The current NCCN guidelines fail to clearly describe that the adjuvant treatment and prognosis of rectal cancer after surgery are based on pre-radiotherapy cTNM stage or ypTNM stage. In this study, we found that ypTNM stage was a more accurate factor to reflect the prognosis of rectal cancer patients who underwent nCRT. In the pCR group, cN stage was the most important independent prognostic factor. In the non-pCR group, however, ypTNM stage was a more important prognostic factor than cTNM stage. Many studies have also reported the importance of the neoadjuvant pathological stage in the prognosis of patients. Sun et al.(Sun et al. 2016b) investigated 317 rectal cancer patients who underwent radical surgical resection following nCRT and observed that ypTNM stage was the only independent risk factor in these patients. Similarly, Kim et al.(Kim et al. 2016) reported that ypTNM stage was an important prognostic factor in the prediction of local recurrence and distant metastasis in rectal cancer patients. Jang et al.(Jang et al. 2012) studied 830 patients with rectal cancer who underwent nCRT and reported that the residual tumor cells in local lymph nodes were risk factors for distant metastasis. Moreover, Kim et al.(Kim et al. 2008) reported that ypN + stage and lateral lymph node size were risk factors for recurrence in the lateral pelvis. Therefore, we concluded that ypTNM stage might better reflect the prognosis of patients than cTNM stage. Furthermore, we speculated that the patients who were sensitive to nCRT might have a better prognosis.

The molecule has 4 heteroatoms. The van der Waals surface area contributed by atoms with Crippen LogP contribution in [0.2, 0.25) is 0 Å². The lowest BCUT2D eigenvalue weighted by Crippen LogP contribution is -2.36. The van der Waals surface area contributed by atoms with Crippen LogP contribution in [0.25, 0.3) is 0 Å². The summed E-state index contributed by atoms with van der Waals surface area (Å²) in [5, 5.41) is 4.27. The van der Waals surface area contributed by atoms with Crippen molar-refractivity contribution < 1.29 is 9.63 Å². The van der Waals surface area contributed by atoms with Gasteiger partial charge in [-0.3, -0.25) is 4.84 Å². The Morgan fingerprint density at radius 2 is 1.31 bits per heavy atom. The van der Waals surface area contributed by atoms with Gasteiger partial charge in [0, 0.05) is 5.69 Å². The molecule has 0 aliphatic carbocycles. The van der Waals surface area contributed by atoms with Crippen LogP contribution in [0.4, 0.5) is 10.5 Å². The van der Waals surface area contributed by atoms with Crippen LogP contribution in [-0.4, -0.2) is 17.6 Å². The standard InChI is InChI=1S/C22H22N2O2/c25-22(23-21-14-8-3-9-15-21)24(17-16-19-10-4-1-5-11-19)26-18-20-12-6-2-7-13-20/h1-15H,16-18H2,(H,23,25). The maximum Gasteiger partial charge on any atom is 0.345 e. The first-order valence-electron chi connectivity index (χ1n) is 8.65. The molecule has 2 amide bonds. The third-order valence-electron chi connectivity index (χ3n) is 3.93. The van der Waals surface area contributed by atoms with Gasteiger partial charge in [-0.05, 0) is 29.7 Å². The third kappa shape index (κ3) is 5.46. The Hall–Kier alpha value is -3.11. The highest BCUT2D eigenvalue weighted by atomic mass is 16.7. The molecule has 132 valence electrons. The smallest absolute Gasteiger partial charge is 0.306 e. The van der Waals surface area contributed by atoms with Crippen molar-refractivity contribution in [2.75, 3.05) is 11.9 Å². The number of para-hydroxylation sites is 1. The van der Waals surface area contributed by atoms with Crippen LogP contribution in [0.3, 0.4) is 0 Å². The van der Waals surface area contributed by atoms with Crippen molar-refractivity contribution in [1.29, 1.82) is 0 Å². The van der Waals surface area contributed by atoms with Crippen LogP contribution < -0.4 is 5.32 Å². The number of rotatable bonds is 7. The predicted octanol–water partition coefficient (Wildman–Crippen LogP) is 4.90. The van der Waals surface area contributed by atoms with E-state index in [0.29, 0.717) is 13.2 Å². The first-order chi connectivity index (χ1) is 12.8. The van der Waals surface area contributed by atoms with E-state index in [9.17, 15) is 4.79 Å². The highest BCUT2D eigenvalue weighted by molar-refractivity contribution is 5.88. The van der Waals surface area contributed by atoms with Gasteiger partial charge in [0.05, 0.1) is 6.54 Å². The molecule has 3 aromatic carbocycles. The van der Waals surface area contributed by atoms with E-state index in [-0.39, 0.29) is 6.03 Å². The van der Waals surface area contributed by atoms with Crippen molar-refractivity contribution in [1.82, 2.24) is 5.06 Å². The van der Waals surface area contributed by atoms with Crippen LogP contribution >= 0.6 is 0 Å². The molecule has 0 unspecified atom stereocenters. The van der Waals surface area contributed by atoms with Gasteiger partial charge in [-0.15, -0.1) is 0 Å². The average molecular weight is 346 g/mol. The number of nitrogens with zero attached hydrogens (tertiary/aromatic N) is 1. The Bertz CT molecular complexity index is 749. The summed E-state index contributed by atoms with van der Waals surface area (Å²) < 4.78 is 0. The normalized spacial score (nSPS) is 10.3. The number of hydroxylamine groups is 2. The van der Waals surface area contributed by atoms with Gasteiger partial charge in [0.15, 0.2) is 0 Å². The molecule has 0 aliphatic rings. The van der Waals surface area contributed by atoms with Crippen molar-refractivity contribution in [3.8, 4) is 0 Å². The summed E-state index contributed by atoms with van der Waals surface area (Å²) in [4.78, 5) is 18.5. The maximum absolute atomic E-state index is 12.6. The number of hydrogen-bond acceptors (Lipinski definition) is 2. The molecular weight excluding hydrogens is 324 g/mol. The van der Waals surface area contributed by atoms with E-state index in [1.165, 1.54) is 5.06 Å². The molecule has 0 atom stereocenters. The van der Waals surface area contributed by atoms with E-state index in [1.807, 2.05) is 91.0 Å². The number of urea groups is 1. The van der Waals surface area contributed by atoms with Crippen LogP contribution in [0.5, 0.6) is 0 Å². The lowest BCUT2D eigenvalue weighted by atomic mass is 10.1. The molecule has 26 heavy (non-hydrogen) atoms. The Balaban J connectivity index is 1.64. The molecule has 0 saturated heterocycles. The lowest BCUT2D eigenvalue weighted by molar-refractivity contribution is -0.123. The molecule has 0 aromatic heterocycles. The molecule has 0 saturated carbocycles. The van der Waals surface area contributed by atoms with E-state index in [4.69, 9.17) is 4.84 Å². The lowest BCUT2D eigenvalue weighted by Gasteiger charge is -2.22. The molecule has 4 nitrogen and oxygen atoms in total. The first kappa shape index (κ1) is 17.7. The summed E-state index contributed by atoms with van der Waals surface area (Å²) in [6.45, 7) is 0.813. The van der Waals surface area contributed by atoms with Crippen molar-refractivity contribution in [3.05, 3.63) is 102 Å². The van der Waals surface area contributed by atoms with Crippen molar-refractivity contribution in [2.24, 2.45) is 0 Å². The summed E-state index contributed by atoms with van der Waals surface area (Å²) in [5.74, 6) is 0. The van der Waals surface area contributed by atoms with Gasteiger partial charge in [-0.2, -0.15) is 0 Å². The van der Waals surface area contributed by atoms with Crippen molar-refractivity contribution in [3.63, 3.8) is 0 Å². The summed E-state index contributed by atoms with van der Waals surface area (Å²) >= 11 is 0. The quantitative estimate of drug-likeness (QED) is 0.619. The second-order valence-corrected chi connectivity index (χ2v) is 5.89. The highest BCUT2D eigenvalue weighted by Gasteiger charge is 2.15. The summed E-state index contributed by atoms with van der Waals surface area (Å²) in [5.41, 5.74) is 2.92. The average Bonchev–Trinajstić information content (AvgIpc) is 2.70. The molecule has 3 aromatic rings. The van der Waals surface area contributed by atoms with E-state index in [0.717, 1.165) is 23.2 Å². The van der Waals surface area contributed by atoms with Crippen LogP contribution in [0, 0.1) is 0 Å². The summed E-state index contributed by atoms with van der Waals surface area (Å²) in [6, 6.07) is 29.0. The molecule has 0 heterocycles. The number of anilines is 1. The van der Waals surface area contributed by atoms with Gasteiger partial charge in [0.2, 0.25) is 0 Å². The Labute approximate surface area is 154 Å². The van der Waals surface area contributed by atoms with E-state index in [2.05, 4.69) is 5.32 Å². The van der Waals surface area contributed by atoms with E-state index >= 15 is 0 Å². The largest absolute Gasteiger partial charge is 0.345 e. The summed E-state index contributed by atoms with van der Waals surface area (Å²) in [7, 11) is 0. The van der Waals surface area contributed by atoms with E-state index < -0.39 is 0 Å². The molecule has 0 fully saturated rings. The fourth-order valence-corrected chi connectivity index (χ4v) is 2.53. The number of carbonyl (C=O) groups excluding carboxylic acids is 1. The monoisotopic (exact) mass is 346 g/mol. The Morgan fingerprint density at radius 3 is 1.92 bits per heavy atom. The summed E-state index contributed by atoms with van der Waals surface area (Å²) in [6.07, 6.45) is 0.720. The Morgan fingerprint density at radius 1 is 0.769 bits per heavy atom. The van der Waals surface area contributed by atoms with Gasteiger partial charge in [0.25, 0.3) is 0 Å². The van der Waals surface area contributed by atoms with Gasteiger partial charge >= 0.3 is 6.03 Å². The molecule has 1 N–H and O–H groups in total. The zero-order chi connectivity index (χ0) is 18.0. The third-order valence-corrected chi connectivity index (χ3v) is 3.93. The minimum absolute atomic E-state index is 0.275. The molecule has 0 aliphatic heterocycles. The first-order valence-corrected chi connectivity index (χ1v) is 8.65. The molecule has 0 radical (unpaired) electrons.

Rectal cancer is often reduced to different degrees after nCRT, although some patients achieve pCR, which brings much controversy to the use of adjuvant chemotherapy. Sun et al.(Zhifei et al. 2017) retrospectively studied 12696 patients in the National Cancer Database and observed that adjuvant chemotherapy among patients with rectal cancer who underwent nCRT conferred a survival benefit. On the contrary, Baird et al.(Baird et al. 2017) found no significant difference in survival or disease recurrence between patients who received adjuvant chemotherapy and patients who did not. We believe that the opposite conclusions might be due to differences in the composition of patients between the two studies. In the following studies, patients were stratified according to stage. Hu et al.(Xiang et al. 2019) reported that patients with ypTis-2N0 rectal cancer did not benefit from adjuvant chemotherapy after nCRT, while Maas et al.(Maas et al. 2015) systematically analyzed 13 databases of neoadjuvant radiotherapy for rectal cancer and concluded that postoperative adjuvant chemotherapy did not benefit patients with pCR. However, some contrary studies showed that adjuvant chemotherapy is effective for early-stage cancer patients who underwent nCRT(Sven et al. 2017; Turner Megan et al. 2019). Although there are different conclusions, most studies believe that adjuvant chemotherapy is still necessary for patients with advanced- stage disease, which is similar to our result. A multicenter randomized controlled clinical study conducted in Asia confirmed that oxaliplatin + 5-FU combination chemotherapy can significantly improve the 3-year disease-free survival of patients with ypTNM stage III rectal cancer compared with 5-FU chemotherapy alone, but it has no effect on the prognosis of patients with ypTNM stage II rectal cancer(Hong et al. 2014). You et al.(You et al. 2014) performed a retrospective study of 160 rectal cancer patients and observed that adjuvant chemotherapy might not improve the survival of ypT0-2N0 patients but might be meaningful for ypT3-4N0 patients in terms of the 5-year OS.